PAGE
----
Factors associated with high density lipoprotein cholesterol in Japanese and American telephone executives

Kumiko Ohara, Michael J. Klag, Yoshimichi Sakai, Paul K. Whelton, Ichiro Itoh, George W. Comstock

Research output: Contribution to journalArticle

Abstract

The association of plasma high density lipoprotein cholesterol (HDL cholesterol) with several factors was examined in a cross-sectional study of Japanese and American telephone executives. Mean HDL cholesterol levels were similar in both groups of men and were negatively associated with body mass index, smoking, and serum uric acid and positively associated with alcohol and exercise. These associations did not differ between the Japanese and the American men. The mean HDL cholesterol level was 4.2 mg/dl lower in the Japanese than in the American men after adjusting for age, body mass index, alcohol, smoking, exercise, and serum uric acid. The difference in HDL cholesterol between Japanese and American men in this study is inconsistent with the much lower coronary heart disease mortality in Japan and with previous comparison studies of these two populations. Most previous studies have not adjusted for important confounders, but the selective nature of our study groups may have also contributed to this inconsistency. These racial differences in HDL cholesterol may also be due to either genetic or unmeasured environmental and cultural differences. Given the similarity in HDL cholesterol levels between these two groups, our results suggest that HDL cholesterol does not play an important role in the lower coronary heart disease mortality in Japanese men. Am J Epidemiol 1991; 134: 137-48.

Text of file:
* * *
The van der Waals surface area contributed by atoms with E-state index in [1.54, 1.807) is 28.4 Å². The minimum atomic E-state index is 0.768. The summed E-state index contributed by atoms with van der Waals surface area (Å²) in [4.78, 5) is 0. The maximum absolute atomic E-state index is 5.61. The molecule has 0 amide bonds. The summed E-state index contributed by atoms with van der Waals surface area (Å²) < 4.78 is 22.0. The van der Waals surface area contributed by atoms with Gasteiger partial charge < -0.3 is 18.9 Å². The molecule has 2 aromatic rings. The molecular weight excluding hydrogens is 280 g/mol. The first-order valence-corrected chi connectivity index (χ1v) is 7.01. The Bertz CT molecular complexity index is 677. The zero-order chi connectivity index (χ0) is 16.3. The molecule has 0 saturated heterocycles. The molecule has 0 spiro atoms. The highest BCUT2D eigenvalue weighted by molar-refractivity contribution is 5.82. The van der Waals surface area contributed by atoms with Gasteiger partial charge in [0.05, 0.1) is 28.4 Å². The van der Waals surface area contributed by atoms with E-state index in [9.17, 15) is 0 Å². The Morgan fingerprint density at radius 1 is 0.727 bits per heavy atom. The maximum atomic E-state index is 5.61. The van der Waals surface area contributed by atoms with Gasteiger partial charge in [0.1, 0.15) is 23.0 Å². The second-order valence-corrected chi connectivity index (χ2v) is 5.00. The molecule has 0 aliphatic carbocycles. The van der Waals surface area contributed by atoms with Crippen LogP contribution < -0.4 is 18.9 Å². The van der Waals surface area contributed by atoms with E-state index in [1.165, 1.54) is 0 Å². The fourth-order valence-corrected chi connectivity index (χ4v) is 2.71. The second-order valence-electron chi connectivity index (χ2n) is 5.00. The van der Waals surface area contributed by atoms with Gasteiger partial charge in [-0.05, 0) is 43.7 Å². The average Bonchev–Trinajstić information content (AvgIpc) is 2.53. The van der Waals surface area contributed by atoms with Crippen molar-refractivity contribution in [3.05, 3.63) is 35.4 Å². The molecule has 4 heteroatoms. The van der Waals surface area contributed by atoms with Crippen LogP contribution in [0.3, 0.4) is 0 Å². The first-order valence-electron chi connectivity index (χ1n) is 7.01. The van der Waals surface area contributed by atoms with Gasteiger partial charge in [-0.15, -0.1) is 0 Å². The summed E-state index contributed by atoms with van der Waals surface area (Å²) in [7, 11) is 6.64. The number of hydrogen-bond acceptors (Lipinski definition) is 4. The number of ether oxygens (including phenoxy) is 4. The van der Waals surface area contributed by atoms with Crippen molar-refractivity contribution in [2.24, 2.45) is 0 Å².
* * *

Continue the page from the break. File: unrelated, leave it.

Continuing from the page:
Original languageEnglish (US)
Pages (from-to)137-148
Number of pages12
JournalAmerican journal of epidemiology
Volume134
Issue number2
DOIs
StatePublished - Jul 15 1991

Keywords

  • Cardiovascular diseases
  • HDL cholesterol
  • Lipoproteins
  • Risk factors

ASJC Scopus subject areas

  • Epidemiology

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